The Italian government has slashed its economic growth forecast for 2012, saying the eurozone’s third largest economy is now heading for a contraction of 2.4 per cent, twice as deep as it previously estimated. The FT reports.
After Monday's sudden drop in oil, is it time for new regulations on high frequency trading? Sen. Jack Reed, (D-RI), weighs in on what he expects to discuss at this morning's Senate hearing.
Indian opposition parties and shopkeepers launched a day of protests and strikes on Thursday against a rush of economic reforms by the Congress-led coalition government, which include cuts in diesel fuel subsidies and the liberalization of the retail trade. The FT reports.
François Hollande and Angela Merkel will seek to agree a joint position at a meeting on Saturday on the €35 billion combination of EADS and BAE Systems to create the world’s largest defense and aerospace company by revenue. The FT reports.
Security controls have caused the United States to close embassies and consulates in Libya, Tunisia, Yemen, Egypt and others as Middle East turmoil continues. Mark Steyn, author of "After America," provides perspective.
CNBC's Sharon Epperson takes a look what fueled Wednesday's dramatic slide in oil futures -- the biggest drop in two months -- and where prices could be headed from here.
"This QE3 -- has more language to it than it does money," says Jack Welch, Jack Welch Management Institute founder, discussing the latest round of quantitative easing from the Fed and its impact on jobs creation and business decisions.
Jack Welch, Jack Welch Management Institute founder, weighs in on the challenges facing Romney's campaign, and discusses what the GOP candidate needs to do to win. "He's got to take America and paint 2016, with him there and with Obama there," and compare and contrast his tax plan, views on regulations, and energy program.
Sen. Mark Begich, (D-AK), discusses what a delay in Arctic drilling means for the future of oil prices and exploration in the U.S.
CNBC's John Harwood breaks down the latest data on an NBC-Wall Street Journal poll that shows President Obama is gaining ground on some key issues.
Comments Mitt Romney made behind a closed-door fundraiser has gone public. CNBC's John Harwood reports the details and what it could mean for the November elections.
Barry Knapp, Barclays head of equity strategy, discusses Mitt Romney's chances of winning the upcoming presidential election.
CNBC's John Harwood reports how unrest in the Middle East is impacting the election.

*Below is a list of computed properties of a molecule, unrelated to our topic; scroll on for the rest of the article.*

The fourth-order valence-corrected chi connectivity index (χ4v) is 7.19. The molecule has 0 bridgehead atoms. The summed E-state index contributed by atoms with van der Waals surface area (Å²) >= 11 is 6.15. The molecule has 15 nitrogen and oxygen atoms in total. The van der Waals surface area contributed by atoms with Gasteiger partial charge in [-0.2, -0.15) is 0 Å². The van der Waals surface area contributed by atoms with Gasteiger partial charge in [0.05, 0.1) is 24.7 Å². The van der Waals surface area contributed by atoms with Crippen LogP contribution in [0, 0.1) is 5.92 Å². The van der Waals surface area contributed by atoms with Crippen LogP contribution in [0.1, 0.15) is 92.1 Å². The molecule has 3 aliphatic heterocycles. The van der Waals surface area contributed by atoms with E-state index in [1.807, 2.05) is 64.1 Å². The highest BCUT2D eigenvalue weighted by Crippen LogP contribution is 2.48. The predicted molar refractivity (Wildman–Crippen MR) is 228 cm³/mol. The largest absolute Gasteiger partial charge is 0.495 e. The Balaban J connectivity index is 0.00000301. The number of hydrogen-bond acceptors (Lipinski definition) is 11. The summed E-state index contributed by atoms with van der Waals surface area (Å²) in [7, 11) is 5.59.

Saker Nusseibeh, chief executive of Hermes Fund Manager, tells CNBC, that political risk is becoming a factor in Western markets in a way that it has not been for a long time.
European banks are failing to wean themselves off central bank money, even though steep falls in the cost of collateralised borrowing over the summer mean some now have the option of funding via public markets. The FT reports.
China's President-in-waiting has been missing for 13 days. Donald Straszheim, ISI; David Riedel of Riedel Research Group; and Richard Ross, Auerbach Grayson, discuss China's economy.
More monetary stimulus programs from the Federal Reserve or the European Central Bank will force Latin American currencies to over-appreciate, Chile Finance Minster Felipe Larrain told CNBC on Thursday.
Just how bad were negotiations over the country's deficit problems between the White House and Congress? According to Bob Woodward, Washington Post associate editor, worse than anyone could have imagined.
"The United States condemns in the strongest terms this outrageous and shocking attack, " exclaims President Obama, remarking on yesterday's attack on the U. S. Embassy in Libya; killing four Americans, including the American Ambassador. "Make no mistakes, we will work with the Libyan government to bring to justice the killers who attacked our people, he added.
Last week’s decision by the European Central Bank to make unlimited purchases of government bonds in secondary markets was both necessary and bold. Mario Draghi, the ECB’s president, deserves credit for having obtained agreement for this controversial step, against the sole, albeit significant, opposition of Jens Weidmann, president of Germany’s redoubtable Bundesbank. It is a pity that the ECB did not do this before the crisis in sovereign debt reached Spain and Italy. Yet this delay is not surprising: eurozone policy makers have, perhaps inevitably, done too little, too late.The FT reports.